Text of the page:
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Romania Bans Trophy Hunting of Brown Bears, Wolves, Lynx and Wildcats

With the largest populations for these species in all of Europe, Romania has shocked (in the very best of ways) the animal welfare and conservation communities by outlawing all trophy hunting of brown bears, wolves, and other carnivores. It’s especially remarkable given the stories of former Romanian communist president Nicolae Ceaușescu treating the country as a sort of royal hunting ground and slaughtering perhaps 400 bears during his 25-year reign.

In the United States, in contrast, our governments – federal and state – are, unfortunately, pushing in the opposite direction, seeking to liberalize hunting of grizzly bears and wolves at a time when we recognize that they have far greater economic and ecological value alive than dead.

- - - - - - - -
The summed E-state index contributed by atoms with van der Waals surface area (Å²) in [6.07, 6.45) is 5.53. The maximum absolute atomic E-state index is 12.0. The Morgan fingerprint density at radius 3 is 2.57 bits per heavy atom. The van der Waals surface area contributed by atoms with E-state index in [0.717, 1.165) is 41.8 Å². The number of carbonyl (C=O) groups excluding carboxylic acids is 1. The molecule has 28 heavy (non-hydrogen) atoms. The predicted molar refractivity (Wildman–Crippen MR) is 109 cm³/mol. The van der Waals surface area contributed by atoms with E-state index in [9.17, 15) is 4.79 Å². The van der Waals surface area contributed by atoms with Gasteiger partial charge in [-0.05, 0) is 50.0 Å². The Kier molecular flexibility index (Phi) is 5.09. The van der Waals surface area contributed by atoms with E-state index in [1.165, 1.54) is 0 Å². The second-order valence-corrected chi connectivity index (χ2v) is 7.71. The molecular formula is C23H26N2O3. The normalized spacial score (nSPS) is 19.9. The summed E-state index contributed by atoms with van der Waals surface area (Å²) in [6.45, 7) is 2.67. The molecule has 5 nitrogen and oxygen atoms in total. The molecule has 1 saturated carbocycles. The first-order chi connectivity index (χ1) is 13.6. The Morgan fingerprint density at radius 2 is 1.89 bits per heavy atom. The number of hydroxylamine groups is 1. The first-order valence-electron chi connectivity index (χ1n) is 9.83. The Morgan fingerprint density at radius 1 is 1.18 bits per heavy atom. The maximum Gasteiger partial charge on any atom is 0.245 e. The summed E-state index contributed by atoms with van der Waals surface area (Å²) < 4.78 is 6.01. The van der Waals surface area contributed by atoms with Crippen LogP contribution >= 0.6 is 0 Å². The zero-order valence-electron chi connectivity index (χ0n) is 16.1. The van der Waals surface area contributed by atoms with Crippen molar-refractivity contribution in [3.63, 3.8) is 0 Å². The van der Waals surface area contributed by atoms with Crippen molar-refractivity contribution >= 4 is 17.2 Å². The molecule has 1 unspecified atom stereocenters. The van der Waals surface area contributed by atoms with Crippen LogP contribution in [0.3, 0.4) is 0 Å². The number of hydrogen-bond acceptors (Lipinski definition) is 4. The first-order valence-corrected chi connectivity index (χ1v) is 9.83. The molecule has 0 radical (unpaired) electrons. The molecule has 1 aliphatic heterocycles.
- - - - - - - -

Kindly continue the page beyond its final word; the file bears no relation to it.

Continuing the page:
Through our litigation and public policy strategy, we’ve forestalled the federal government’s delisting plans for wolves in four of six states (Wyoming, and also Michigan, Minnesota, and Wisconsin), preventing the slaughter of more than 1,000 wolves in the last two years. Later this month, HSUS attorneys will argue before the U.S. Court of Appeals for the D.C. Circuit to defend this animal protection victory. Now we’re asking the U.S. Fish and Wildlife Service (FWS) not to delist grizzly bears of the Greater Yellowstone Ecosystem (GYE) and not to turn management of the animals over to the three states.

To read full article:  Romania bans trophy hunting of brown bears, wolves, lynx and wildcats

To read more about Romania ban

Photo by John Swallow

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